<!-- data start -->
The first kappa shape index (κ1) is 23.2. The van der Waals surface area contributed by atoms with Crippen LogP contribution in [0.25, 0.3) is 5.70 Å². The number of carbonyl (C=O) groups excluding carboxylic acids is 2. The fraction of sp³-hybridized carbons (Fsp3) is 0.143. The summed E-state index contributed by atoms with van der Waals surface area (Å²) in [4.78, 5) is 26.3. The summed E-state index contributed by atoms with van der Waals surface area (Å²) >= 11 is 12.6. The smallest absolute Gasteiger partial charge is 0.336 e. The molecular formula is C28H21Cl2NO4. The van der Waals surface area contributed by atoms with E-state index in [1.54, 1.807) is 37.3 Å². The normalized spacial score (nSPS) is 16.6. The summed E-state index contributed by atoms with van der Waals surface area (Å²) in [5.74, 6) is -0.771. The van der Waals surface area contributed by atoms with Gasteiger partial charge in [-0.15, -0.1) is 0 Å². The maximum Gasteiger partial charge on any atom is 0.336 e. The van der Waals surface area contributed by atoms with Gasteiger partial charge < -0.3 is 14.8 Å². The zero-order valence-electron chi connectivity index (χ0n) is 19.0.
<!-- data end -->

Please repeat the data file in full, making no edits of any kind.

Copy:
The first kappa shape index (κ1) is 23.2. The van der Waals surface area contributed by atoms with Crippen LogP contribution in [0.25, 0.3) is 5.70 Å². The number of carbonyl (C=O) groups excluding carboxylic acids is 2. The fraction of sp³-hybridized carbons (Fsp3) is 0.143. The summed E-state index contributed by atoms with van der Waals surface area (Å²) in [4.78, 5) is 26.3. The summed E-state index contributed by atoms with van der Waals surface area (Å²) >= 11 is 12.6. The smallest absolute Gasteiger partial charge is 0.336 e. The molecular formula is C28H21Cl2NO4. The van der Waals surface area contributed by atoms with E-state index in [1.54, 1.807) is 37.3 Å². The normalized spacial score (nSPS) is 16.6. The summed E-state index contributed by atoms with van der Waals surface area (Å²) in [5.74, 6) is -0.771. The van der Waals surface area contributed by atoms with Gasteiger partial charge in [-0.15, -0.1) is 0 Å². The maximum Gasteiger partial charge on any atom is 0.336 e. The van der Waals surface area contributed by atoms with Gasteiger partial charge < -0.3 is 14.8 Å². The zero-order valence-electron chi connectivity index (χ0n) is 19.0.